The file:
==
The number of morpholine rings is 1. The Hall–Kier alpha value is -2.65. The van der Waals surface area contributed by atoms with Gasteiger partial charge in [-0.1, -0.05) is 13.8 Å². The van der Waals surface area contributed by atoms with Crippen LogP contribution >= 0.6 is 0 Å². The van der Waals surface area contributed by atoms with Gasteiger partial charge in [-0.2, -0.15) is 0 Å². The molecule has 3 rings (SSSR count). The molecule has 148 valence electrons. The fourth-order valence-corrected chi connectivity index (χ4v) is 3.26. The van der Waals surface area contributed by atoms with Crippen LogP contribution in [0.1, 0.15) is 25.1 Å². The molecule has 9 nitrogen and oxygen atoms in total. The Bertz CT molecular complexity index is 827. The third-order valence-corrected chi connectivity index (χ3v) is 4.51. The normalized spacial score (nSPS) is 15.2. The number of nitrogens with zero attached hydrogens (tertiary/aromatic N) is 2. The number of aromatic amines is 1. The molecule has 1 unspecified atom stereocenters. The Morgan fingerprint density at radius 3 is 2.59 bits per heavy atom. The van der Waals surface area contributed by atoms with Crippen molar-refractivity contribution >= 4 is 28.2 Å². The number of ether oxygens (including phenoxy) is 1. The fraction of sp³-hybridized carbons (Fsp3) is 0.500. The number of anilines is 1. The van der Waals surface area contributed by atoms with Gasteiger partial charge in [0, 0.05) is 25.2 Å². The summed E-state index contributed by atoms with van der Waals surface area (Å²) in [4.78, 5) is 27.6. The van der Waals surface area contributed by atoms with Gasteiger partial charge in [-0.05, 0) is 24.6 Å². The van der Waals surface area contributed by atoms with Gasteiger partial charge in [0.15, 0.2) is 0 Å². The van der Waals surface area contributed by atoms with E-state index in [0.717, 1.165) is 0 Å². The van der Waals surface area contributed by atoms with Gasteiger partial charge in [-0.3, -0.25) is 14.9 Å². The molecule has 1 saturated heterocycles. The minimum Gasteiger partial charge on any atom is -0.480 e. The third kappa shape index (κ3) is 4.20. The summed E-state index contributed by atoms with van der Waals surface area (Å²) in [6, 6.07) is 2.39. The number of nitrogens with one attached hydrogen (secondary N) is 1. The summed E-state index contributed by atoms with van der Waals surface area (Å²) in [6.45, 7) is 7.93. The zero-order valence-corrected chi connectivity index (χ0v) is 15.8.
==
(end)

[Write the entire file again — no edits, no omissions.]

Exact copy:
The number of morpholine rings is 1. The Hall–Kier alpha value is -2.65. The van der Waals surface area contributed by atoms with Gasteiger partial charge in [-0.1, -0.05) is 13.8 Å². The van der Waals surface area contributed by atoms with Crippen LogP contribution >= 0.6 is 0 Å². The van der Waals surface area contributed by atoms with Gasteiger partial charge in [-0.2, -0.15) is 0 Å². The molecule has 3 rings (SSSR count). The molecule has 148 valence electrons. The fourth-order valence-corrected chi connectivity index (χ4v) is 3.26. The van der Waals surface area contributed by atoms with Crippen LogP contribution in [0.1, 0.15) is 25.1 Å². The molecule has 9 nitrogen and oxygen atoms in total. The Bertz CT molecular complexity index is 827. The third-order valence-corrected chi connectivity index (χ3v) is 4.51. The normalized spacial score (nSPS) is 15.2. The number of nitrogens with zero attached hydrogens (tertiary/aromatic N) is 2. The number of aromatic amines is 1. The molecule has 1 unspecified atom stereocenters. The Morgan fingerprint density at radius 3 is 2.59 bits per heavy atom. The van der Waals surface area contributed by atoms with Crippen molar-refractivity contribution >= 4 is 28.2 Å². The number of ether oxygens (including phenoxy) is 1. The fraction of sp³-hybridized carbons (Fsp3) is 0.500. The number of anilines is 1. The van der Waals surface area contributed by atoms with Gasteiger partial charge in [0, 0.05) is 25.2 Å². The summed E-state index contributed by atoms with van der Waals surface area (Å²) in [4.78, 5) is 27.6. The van der Waals surface area contributed by atoms with Gasteiger partial charge in [-0.05, 0) is 24.6 Å². The van der Waals surface area contributed by atoms with Gasteiger partial charge in [0.15, 0.2) is 0 Å². The van der Waals surface area contributed by atoms with E-state index in [0.717, 1.165) is 0 Å². The van der Waals surface area contributed by atoms with Gasteiger partial charge in [-0.3, -0.25) is 14.9 Å². The molecule has 1 saturated heterocycles. The minimum Gasteiger partial charge on any atom is -0.480 e. The third kappa shape index (κ3) is 4.20. The summed E-state index contributed by atoms with van der Waals surface area (Å²) in [6, 6.07) is 2.39. The number of nitrogens with one attached hydrogen (secondary N) is 1. The summed E-state index contributed by atoms with van der Waals surface area (Å²) in [6.45, 7) is 7.93. The zero-order valence-corrected chi connectivity index (χ0v) is 15.8.